Trying to understand how modern licensing systems works might seem a bit overwhelming. But there is a simple solution – Creative Commons. Let’s learn together how to use content without getting in trouble and what CC is all about.
Before we start, let’s learn more about what Creative Commons are in fact. CC – is a set of licenses that were created to allow a better way to share and distribute original content. By default, every piece of original content is protected by law and all rights are reserved by the author. Therefore, when someone wants to use that piece of content, they have to seek personal permission by the author to use it. To avoid all the trouble and give the author the way to “automatically” allow usage or waive all authors rights CC developed clear licenses.
Looking at it from user’s side, if you want to get some images for your personal or business blog, there are several license types that you should be looking for:
- CC0 Public Domain – content under this license is copyright-free (also known as No Rights Reserved or royalty-free). For this kind of images, there is no need to contact the author as these are free to use.
- CC BY – this license type gives us the right to use, modify and distribute the picture and even commercial use for as long as the author and copyright is clearly stated (i.e.: Photo by Mincho; CC BY).
- CC BY-SA – allows using, changing, distributing images as well as commercial use if the author is stated. The “SA” addition to the license only means that if we have modified the original image in any way, the results or the changes have to inherit completely the original license. For example, if we take a picture of a field and add a photo of a cow into it, the new piece of content must be distributed under the same license – CC BY-SA
- CC BY-ND – this license allows private and commercial use, distribution of content for as long as we don’t make any changes to the content (ND – No Derivatives)
On the other side of the spectrum are the licenses that prohibit any distribution for commercial use (NC – Non-commercial):
- CC BY-NC
- CC BY-NC-SA
- CC BY-NC-ND
Let’s take a look at the ways we can accredit pictures with various kinds of CC license. Let it be CC0 in this particular case.
When you get the photo you want add a license to, go to file’s Properties -> Details tab and scroll down to the Camera Maker field. Here, type CC0 Public Domain to make it easy to understand why there is no accreditation in the image’s caption.
Alternatively, you can state your license in the caption. Simply put a short phrase with the title of the license of your choice. Here is an example for licensing photos on social media in posts and albums.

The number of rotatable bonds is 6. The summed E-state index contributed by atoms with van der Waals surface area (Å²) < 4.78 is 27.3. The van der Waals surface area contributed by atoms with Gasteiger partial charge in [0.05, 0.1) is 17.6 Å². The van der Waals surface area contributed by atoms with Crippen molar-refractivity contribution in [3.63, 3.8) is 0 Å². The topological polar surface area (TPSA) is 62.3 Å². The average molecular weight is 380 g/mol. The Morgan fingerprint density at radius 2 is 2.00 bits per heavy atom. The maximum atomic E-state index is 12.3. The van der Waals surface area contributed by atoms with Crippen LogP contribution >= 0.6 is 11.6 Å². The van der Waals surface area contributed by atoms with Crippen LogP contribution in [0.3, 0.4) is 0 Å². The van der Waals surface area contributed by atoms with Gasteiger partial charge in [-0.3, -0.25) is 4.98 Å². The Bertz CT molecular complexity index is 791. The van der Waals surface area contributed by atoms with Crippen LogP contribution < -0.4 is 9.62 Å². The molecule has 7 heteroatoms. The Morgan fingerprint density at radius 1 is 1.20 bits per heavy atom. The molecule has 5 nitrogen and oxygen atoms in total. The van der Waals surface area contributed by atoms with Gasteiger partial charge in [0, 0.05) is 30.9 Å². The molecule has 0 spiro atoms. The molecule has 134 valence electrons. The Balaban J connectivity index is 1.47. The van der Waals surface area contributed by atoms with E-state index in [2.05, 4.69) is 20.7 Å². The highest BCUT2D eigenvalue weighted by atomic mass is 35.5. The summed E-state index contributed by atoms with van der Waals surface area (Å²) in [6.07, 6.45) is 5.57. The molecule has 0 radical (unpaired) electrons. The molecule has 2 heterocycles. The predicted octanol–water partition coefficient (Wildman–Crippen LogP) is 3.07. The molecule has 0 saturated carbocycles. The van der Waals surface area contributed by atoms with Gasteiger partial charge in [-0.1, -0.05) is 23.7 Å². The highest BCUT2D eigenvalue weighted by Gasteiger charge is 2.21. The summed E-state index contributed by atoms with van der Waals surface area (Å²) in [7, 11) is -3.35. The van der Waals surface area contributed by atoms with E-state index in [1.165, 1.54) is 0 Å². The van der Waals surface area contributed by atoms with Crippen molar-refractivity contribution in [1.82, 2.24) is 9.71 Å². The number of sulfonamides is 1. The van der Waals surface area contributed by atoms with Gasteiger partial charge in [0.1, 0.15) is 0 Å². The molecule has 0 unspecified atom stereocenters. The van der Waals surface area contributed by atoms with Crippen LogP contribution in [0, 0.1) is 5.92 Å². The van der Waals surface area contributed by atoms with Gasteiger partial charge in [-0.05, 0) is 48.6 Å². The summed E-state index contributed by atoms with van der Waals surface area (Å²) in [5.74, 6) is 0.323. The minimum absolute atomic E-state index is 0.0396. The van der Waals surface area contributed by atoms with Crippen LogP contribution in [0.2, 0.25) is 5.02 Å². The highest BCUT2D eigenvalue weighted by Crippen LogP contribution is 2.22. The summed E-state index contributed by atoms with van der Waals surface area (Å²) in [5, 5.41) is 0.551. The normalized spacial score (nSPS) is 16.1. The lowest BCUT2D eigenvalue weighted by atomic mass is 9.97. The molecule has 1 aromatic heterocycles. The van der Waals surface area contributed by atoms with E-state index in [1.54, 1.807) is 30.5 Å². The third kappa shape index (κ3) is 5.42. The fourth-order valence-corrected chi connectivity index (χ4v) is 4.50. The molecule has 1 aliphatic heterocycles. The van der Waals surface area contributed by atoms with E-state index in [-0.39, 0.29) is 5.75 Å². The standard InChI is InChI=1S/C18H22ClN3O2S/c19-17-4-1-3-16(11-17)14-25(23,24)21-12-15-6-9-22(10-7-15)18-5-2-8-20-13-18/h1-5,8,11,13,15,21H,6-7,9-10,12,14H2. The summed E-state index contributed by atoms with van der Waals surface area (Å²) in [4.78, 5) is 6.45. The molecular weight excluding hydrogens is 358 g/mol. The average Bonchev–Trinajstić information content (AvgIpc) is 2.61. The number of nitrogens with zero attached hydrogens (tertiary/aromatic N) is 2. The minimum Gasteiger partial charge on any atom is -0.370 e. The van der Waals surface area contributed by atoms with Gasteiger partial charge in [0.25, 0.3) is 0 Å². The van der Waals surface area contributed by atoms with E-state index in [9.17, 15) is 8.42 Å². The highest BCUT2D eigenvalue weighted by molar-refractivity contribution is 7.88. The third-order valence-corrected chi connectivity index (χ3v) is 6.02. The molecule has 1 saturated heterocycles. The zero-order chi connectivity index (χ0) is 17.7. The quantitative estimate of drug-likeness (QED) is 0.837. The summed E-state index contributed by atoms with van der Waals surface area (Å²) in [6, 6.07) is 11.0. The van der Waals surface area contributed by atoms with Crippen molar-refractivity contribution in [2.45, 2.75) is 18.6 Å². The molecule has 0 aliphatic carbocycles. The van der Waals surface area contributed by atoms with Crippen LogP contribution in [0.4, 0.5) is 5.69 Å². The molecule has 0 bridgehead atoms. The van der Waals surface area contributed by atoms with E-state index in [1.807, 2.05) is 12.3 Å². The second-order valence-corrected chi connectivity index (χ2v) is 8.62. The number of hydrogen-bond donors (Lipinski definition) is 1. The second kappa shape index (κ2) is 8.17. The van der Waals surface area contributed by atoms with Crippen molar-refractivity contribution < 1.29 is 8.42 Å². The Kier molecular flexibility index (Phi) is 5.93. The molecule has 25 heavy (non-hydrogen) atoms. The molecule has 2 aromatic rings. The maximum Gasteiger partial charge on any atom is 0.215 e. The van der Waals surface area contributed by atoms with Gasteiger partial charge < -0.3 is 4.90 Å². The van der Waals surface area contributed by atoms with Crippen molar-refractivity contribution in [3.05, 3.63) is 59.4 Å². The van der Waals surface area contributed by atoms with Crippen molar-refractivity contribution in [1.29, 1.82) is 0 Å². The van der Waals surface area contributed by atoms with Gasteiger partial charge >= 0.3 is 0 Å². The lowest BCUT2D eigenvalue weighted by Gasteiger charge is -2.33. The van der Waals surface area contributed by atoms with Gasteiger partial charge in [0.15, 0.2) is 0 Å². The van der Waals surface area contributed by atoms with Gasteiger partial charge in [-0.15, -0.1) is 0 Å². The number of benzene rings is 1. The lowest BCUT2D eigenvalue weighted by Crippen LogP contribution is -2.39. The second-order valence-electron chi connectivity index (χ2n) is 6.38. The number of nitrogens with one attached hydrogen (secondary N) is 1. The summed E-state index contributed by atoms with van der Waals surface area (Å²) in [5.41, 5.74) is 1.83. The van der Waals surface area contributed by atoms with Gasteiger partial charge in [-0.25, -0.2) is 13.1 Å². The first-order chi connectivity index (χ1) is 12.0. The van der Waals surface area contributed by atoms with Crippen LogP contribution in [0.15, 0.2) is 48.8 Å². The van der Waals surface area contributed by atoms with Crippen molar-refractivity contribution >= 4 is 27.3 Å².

Here is a great video with a summary of everything we’ve learnt about CC licensing in an easy and visual format: https://www.youtube.com/watch?v=8YkbeycRa2A
Best Royalty-Free Photo Sources - Public Domain & CC Websites
Wiki is one of the best sources of photos and images as licensing is always clearly stated and any actions required by authors are explained.
For example, let’s say you need a photo of a sheep. You can start with searching for sheep in Wikipedia internal search and find a photo that you like.
After clicking on the photo, go to More Details.
This is where you can find all information about the author, type of license and quite often there is even a precise description of the way you should attribute the picture. In this case, we can see the example of author accreditation: © Nevit Dilmen. CC BY-SA
This site is a photo bank with a quite large portion of photos distributed under CC0 Public Domain license. It even allows to choose the size of a picture and nicely explains licensing conditions.
Let’s perform the same search here and choose the photo we like.
Each picture has a clearly described conditions and sizes for us to choose from. Note that some of the photos are watermarked by Shutterstock – these are ads and promoted results that invite you to buy photos from their partner – ShutterStock.
Even though Flickr is a photo social network it still is a great source as it follows CC licensing structure as well. There is a common issue, however. Sometimes, even when you use “Commercial Use” filter, some photos turn out to be All Rights Reserved and you learn about it only after you open them.
Here is how the same search would look like on Flickr.
And there is the wolf in sheep's clothing – this photo is actually protected by it still appeared in the filtered search results.
Some of the other best sources for royalty-free photos and pictures for commercial use are these:
- CC Search
- 73 Best Sites To Find Awesome Free Images at Canva
How to find out if a photo is All Rights Reserved or on a free license?
First of all, you should remember about the rule of thumb in the question of content licensing – if you are unsure whether the rights are reserved or not, consider them reserved.
The truth is there is no an easy way to find authors and be 100% sure about the rights and licensing of a particular photo. There are some tools like Google Image Search and TinEye that try to perform reverse image search and identify the real author but they can’t give a full guarantee. And in the end you just have to check the results manually with fingers crossed to find any confirmation at all.
That is all for today and for our ultimate guide on creative commons licenses and royalty-free photos.